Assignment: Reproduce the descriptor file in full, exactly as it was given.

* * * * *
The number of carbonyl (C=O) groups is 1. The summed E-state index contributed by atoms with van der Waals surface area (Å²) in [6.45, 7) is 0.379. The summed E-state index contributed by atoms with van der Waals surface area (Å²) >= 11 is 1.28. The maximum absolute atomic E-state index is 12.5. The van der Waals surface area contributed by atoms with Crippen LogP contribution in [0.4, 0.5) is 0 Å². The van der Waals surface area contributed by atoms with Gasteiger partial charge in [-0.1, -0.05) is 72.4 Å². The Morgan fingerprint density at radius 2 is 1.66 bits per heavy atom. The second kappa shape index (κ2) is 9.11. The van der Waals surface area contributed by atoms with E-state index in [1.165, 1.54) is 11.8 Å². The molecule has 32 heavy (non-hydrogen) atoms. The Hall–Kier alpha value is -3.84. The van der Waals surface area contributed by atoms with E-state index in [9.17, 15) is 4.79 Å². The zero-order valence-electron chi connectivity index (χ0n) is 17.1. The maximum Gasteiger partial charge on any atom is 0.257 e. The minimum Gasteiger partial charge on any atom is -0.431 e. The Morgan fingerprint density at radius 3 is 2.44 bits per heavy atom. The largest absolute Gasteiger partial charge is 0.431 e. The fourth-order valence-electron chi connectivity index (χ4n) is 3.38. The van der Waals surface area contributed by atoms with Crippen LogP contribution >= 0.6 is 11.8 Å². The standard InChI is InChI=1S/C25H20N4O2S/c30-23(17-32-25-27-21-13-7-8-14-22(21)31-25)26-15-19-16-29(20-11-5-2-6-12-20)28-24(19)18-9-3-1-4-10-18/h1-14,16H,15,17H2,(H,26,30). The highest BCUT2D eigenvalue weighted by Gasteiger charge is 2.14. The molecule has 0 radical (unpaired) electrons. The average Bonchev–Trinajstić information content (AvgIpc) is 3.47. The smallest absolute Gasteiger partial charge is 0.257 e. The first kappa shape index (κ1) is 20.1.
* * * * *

The number of carbonyl (C=O) groups is 1. The summed E-state index contributed by atoms with van der Waals surface area (Å²) in [6.45, 7) is 0.379. The summed E-state index contributed by atoms with van der Waals surface area (Å²) >= 11 is 1.28. The maximum absolute atomic E-state index is 12.5. The van der Waals surface area contributed by atoms with Crippen LogP contribution in [0.4, 0.5) is 0 Å². The van der Waals surface area contributed by atoms with Gasteiger partial charge in [-0.1, -0.05) is 72.4 Å². The Morgan fingerprint density at radius 2 is 1.66 bits per heavy atom. The second kappa shape index (κ2) is 9.11. The van der Waals surface area contributed by atoms with E-state index in [1.165, 1.54) is 11.8 Å². The molecule has 32 heavy (non-hydrogen) atoms. The Hall–Kier alpha value is -3.84. The van der Waals surface area contributed by atoms with E-state index in [9.17, 15) is 4.79 Å². The zero-order valence-electron chi connectivity index (χ0n) is 17.1. The maximum Gasteiger partial charge on any atom is 0.257 e. The minimum Gasteiger partial charge on any atom is -0.431 e. The Morgan fingerprint density at radius 3 is 2.44 bits per heavy atom. The largest absolute Gasteiger partial charge is 0.431 e. The fourth-order valence-electron chi connectivity index (χ4n) is 3.38. The van der Waals surface area contributed by atoms with Crippen LogP contribution >= 0.6 is 11.8 Å². The standard InChI is InChI=1S/C25H20N4O2S/c30-23(17-32-25-27-21-13-7-8-14-22(21)31-25)26-15-19-16-29(20-11-5-2-6-12-20)28-24(19)18-9-3-1-4-10-18/h1-14,16H,15,17H2,(H,26,30). The highest BCUT2D eigenvalue weighted by Gasteiger charge is 2.14. The molecule has 0 radical (unpaired) electrons. The average Bonchev–Trinajstić information content (AvgIpc) is 3.47. The smallest absolute Gasteiger partial charge is 0.257 e. The first kappa shape index (κ1) is 20.1.